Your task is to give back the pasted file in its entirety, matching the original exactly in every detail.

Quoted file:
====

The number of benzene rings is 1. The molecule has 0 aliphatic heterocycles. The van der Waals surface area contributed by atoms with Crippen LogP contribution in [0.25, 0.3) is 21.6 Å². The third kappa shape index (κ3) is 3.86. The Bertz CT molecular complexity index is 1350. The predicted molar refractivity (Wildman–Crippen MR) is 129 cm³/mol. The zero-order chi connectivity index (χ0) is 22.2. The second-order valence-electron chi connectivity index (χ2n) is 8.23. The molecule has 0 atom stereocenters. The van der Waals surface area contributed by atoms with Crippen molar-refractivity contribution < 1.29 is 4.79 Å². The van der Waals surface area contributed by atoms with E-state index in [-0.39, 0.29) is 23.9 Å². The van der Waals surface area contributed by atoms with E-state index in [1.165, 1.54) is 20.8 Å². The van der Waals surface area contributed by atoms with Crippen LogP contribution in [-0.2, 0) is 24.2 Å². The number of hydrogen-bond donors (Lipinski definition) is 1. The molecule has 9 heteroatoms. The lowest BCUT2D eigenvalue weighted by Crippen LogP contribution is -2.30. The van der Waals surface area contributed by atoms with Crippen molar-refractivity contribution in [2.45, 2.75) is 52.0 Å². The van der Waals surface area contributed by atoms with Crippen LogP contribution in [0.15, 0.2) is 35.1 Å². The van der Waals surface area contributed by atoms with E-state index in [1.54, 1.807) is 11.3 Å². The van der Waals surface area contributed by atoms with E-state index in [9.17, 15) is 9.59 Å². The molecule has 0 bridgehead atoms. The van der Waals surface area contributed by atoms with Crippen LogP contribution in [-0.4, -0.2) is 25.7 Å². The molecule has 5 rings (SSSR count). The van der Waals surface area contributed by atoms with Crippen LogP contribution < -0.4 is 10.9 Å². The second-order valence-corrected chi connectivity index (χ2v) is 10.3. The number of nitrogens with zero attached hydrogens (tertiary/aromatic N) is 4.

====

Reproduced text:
The number of benzene rings is 1. The molecule has 0 aliphatic heterocycles. The van der Waals surface area contributed by atoms with Crippen LogP contribution in [0.25, 0.3) is 21.6 Å². The third kappa shape index (κ3) is 3.86. The Bertz CT molecular complexity index is 1350. The predicted molar refractivity (Wildman–Crippen MR) is 129 cm³/mol. The zero-order chi connectivity index (χ0) is 22.2. The second-order valence-electron chi connectivity index (χ2n) is 8.23. The molecule has 0 atom stereocenters. The van der Waals surface area contributed by atoms with Crippen molar-refractivity contribution < 1.29 is 4.79 Å². The van der Waals surface area contributed by atoms with E-state index in [-0.39, 0.29) is 23.9 Å². The van der Waals surface area contributed by atoms with E-state index in [1.165, 1.54) is 20.8 Å². The van der Waals surface area contributed by atoms with Crippen LogP contribution in [-0.2, 0) is 24.2 Å². The number of hydrogen-bond donors (Lipinski definition) is 1. The molecule has 9 heteroatoms. The lowest BCUT2D eigenvalue weighted by Crippen LogP contribution is -2.30. The van der Waals surface area contributed by atoms with Crippen molar-refractivity contribution in [2.45, 2.75) is 52.0 Å². The van der Waals surface area contributed by atoms with Crippen LogP contribution in [0.15, 0.2) is 35.1 Å². The van der Waals surface area contributed by atoms with E-state index in [1.54, 1.807) is 11.3 Å². The van der Waals surface area contributed by atoms with E-state index in [9.17, 15) is 9.59 Å². The molecule has 0 bridgehead atoms. The van der Waals surface area contributed by atoms with Crippen LogP contribution in [-0.4, -0.2) is 25.7 Å². The molecule has 5 rings (SSSR count). The van der Waals surface area contributed by atoms with Crippen LogP contribution < -0.4 is 10.9 Å². The second-order valence-corrected chi connectivity index (χ2v) is 10.3. The number of nitrogens with zero attached hydrogens (tertiary/aromatic N) is 4.